The government yesterday introduced the legislation to implement recommendations 1.2 and 1.3 of the royal commission, including best interests duty.
There are steps brokers can take now to not only safeguard their business, but thrive in the incoming era of heightened compliance, as explained by Aaron Milburn, Pepper Money GM of mortgages and commercial lending.
“Under the duty, brokers will be expected to understand and articulate their customers’ objectives, consider a range of lending solutions, and recommend the products that match the need,” explained Milburn.
“We know most brokers are already looking for the best solutions for their customers, which means the issue becomes recording and demonstrating that is the case.”
“Brokers who stay on top of the changes in the industry will surely benefit from making sure to adapt early. Those who ignore the debate may find themselves behind the eight ball once the incoming regulatory changes materialise in a way they weren’t expecting,” said Milburn.
“The good news is there are steps that can be taken now to prepare for the future.”
Pepper encourages brokers to stay abreast of the changes unfurling across the industry and to predetermine the effects of pending regulation on their individual business. If they’re concerned about the changes, they’ve been urged to reach out to their industry association.
2. Create relationships with the right mix of lenders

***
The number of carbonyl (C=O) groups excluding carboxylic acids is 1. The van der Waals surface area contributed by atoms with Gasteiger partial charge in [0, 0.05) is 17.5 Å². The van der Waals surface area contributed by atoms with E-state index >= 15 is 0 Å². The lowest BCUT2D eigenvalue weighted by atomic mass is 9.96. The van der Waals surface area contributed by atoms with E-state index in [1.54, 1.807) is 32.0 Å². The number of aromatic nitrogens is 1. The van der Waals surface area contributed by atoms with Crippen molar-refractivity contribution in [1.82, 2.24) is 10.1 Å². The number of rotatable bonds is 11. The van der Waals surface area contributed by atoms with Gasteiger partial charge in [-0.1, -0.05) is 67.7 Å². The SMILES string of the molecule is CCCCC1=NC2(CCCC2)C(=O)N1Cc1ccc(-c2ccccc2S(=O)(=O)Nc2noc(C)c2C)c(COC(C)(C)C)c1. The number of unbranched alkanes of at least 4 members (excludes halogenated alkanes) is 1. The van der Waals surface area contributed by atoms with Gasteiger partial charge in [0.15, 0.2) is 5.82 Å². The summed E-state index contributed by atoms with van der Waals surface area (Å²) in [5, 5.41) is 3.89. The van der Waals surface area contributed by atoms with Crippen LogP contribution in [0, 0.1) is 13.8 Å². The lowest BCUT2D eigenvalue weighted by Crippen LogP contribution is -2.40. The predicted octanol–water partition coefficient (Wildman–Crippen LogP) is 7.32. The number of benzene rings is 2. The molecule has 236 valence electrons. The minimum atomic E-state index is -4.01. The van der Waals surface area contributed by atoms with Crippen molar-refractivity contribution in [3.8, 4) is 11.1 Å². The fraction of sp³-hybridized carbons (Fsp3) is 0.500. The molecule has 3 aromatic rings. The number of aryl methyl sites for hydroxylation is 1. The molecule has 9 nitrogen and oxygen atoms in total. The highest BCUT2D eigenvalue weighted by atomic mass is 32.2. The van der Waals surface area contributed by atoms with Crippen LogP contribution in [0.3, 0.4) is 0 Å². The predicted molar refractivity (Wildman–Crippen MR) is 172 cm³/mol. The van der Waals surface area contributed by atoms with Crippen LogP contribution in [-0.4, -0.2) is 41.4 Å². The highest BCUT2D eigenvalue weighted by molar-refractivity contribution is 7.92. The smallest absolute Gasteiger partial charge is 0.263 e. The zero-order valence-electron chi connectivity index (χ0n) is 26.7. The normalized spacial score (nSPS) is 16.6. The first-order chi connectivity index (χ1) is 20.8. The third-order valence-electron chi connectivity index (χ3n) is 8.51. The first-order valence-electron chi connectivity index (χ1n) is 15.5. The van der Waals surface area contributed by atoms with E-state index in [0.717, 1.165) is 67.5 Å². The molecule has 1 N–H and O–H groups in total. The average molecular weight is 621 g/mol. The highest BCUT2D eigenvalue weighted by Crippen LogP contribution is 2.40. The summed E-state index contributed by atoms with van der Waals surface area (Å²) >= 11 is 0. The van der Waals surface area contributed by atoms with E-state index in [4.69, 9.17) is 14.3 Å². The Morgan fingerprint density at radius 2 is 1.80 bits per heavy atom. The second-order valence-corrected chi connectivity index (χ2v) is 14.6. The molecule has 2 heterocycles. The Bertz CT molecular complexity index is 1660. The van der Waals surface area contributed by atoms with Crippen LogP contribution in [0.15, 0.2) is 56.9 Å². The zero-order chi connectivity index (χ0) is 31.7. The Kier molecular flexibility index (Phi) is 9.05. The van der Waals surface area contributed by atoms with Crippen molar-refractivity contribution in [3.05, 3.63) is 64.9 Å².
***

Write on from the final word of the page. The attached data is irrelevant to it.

Best interests duty means brokers may have to be familiar with a more diverse mix of lenders who are able to assist a broader array of customers in getting the loan they need. Broadening that group now prevents being caught unaware later.
3. Review existing processes and make necessary changes
Brokers should question if their existing systems and processes allow them to accurately collect, prioritise and store a customer’s situation, needs and objectives. Further, they should ask themselves if they are effectively communicating the recommended loan product selected. Thinking through how one is going to demonstrate compliance with best interests requirements should start now, not on 1 July.
“At Pepper Money, we believe a good broker has nothing to fear from the implementation of a best interests duty, and a smart broker will already be aware of the role technology plays in ensuring customers’ needs are prioritised and delivered differently in the future,” said Milburn.